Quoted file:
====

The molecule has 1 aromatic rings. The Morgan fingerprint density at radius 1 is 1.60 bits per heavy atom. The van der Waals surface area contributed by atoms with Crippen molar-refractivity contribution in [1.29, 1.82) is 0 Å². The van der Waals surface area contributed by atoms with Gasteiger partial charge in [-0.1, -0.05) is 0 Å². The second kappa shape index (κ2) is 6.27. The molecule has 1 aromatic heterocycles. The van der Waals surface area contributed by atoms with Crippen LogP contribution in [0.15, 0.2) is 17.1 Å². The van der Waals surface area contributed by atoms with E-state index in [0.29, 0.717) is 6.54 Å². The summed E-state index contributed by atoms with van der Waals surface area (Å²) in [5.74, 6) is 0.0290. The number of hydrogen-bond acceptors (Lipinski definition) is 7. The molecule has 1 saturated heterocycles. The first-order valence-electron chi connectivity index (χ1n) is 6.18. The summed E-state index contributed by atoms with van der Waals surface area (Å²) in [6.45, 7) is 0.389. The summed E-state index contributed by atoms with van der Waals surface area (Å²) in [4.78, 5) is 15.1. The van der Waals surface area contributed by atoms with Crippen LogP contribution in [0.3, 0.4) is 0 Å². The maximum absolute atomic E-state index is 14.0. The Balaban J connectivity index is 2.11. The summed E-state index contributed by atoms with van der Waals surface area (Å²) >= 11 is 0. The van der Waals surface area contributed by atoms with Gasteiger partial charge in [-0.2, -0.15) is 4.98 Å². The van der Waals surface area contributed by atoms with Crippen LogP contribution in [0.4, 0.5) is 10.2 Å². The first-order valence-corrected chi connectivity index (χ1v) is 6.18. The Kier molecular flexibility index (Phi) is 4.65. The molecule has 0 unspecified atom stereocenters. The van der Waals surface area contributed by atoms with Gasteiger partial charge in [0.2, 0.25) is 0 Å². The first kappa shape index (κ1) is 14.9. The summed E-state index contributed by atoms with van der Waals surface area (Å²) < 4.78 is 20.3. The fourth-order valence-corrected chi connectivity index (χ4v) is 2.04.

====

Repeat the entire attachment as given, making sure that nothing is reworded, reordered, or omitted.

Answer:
The molecule has 1 aromatic rings. The Morgan fingerprint density at radius 1 is 1.60 bits per heavy atom. The van der Waals surface area contributed by atoms with Crippen molar-refractivity contribution in [1.29, 1.82) is 0 Å². The van der Waals surface area contributed by atoms with Gasteiger partial charge in [-0.1, -0.05) is 0 Å². The second kappa shape index (κ2) is 6.27. The molecule has 1 aromatic heterocycles. The van der Waals surface area contributed by atoms with Crippen LogP contribution in [0.15, 0.2) is 17.1 Å². The van der Waals surface area contributed by atoms with E-state index in [0.29, 0.717) is 6.54 Å². The summed E-state index contributed by atoms with van der Waals surface area (Å²) in [5.74, 6) is 0.0290. The number of hydrogen-bond acceptors (Lipinski definition) is 7. The molecule has 1 saturated heterocycles. The first-order valence-electron chi connectivity index (χ1n) is 6.18. The summed E-state index contributed by atoms with van der Waals surface area (Å²) in [6.45, 7) is 0.389. The summed E-state index contributed by atoms with van der Waals surface area (Å²) in [4.78, 5) is 15.1. The van der Waals surface area contributed by atoms with Crippen LogP contribution in [0.3, 0.4) is 0 Å². The maximum absolute atomic E-state index is 14.0. The Balaban J connectivity index is 2.11. The summed E-state index contributed by atoms with van der Waals surface area (Å²) >= 11 is 0. The van der Waals surface area contributed by atoms with Gasteiger partial charge in [-0.2, -0.15) is 4.98 Å². The van der Waals surface area contributed by atoms with Crippen LogP contribution in [0.4, 0.5) is 10.2 Å². The first-order valence-corrected chi connectivity index (χ1v) is 6.18. The Kier molecular flexibility index (Phi) is 4.65. The molecule has 0 unspecified atom stereocenters. The van der Waals surface area contributed by atoms with Gasteiger partial charge in [0.2, 0.25) is 0 Å². The first kappa shape index (κ1) is 14.9. The summed E-state index contributed by atoms with van der Waals surface area (Å²) < 4.78 is 20.3. The fourth-order valence-corrected chi connectivity index (χ4v) is 2.04.